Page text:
Fourteen years ago when I first started using Google Docs with students I got the idea to have my whole class take notes on the same document. It sounded good in my head on my drive to school. In practice it was a disaster as my students were quickly frustrated by accidentally writing over each other’s notes. So then I tried having them each pick a color to write with to differentiate and avoid writing over each other’s notes. That also didn’t work well. Eventually, I decided to put a grid into the document and have students write within a square in the grid. That worked, kind of… It worked better when I broke the class into smaller groups and had them take notes in the grid on a shared Google Doc. 

Today, when I have students working in small groups and recording notes, I assign them to a Google Doc (Google Classroom makes that easy to do) that has a preformatted grid in it for them to write in. I’ve used this method in my computer tech classes when students are working on troubleshooting processes. I’ve used this method when I taught U.S. History and had students reading and evaluating historical documents. Both of those examples are explained and demonstrated in more detail in this new video that I recorded on Thursday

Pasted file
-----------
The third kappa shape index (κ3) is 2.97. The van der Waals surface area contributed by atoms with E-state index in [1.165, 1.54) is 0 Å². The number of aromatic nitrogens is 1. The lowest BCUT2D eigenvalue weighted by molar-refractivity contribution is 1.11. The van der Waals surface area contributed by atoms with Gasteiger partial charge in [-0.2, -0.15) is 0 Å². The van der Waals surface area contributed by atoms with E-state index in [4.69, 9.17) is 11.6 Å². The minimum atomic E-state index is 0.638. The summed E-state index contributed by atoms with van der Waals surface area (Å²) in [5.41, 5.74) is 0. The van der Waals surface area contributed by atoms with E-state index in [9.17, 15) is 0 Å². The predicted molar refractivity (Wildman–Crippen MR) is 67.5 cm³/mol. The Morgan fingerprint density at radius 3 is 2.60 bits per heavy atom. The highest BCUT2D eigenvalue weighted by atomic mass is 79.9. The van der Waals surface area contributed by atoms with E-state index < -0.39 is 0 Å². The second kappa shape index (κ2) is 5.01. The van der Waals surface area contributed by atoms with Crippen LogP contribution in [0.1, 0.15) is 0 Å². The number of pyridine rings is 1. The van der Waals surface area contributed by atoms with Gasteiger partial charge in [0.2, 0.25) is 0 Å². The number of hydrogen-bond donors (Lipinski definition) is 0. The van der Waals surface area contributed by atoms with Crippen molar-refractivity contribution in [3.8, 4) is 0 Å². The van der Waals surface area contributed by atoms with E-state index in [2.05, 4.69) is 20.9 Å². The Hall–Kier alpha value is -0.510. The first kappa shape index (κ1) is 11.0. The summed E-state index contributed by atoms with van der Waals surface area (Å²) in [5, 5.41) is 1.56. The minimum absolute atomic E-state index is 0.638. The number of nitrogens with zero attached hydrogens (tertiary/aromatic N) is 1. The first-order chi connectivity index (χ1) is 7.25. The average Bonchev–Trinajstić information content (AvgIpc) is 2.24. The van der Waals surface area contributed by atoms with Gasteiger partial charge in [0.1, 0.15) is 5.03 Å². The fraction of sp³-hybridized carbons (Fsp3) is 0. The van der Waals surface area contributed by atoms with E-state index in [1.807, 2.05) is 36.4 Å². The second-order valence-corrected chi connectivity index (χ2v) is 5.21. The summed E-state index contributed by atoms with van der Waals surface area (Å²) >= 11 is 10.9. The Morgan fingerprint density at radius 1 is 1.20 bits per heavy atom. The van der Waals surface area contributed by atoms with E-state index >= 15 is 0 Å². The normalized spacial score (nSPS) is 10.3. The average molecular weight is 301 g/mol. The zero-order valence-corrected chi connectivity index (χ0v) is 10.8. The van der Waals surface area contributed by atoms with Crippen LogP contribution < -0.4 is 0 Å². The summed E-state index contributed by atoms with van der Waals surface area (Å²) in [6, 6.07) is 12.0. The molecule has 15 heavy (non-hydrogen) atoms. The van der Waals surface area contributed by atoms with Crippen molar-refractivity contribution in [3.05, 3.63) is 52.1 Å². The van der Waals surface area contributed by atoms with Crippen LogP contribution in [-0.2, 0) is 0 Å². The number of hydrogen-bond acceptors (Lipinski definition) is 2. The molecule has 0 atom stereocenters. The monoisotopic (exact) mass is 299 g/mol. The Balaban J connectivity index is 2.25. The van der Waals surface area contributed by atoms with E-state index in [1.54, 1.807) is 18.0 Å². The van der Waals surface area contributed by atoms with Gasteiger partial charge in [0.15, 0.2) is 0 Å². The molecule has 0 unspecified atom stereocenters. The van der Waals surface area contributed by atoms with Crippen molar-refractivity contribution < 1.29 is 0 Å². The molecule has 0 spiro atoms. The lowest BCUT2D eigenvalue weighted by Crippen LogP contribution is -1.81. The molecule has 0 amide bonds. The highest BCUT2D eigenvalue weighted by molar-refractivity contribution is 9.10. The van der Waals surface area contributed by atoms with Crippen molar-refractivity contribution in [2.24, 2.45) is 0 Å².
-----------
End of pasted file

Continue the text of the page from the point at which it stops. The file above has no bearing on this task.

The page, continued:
If you want to learn more about using Google Documents in your classroom I have a complete video overview of how to get started with Google Docs. And here are ten other Google Docs editing features you should know how to use.



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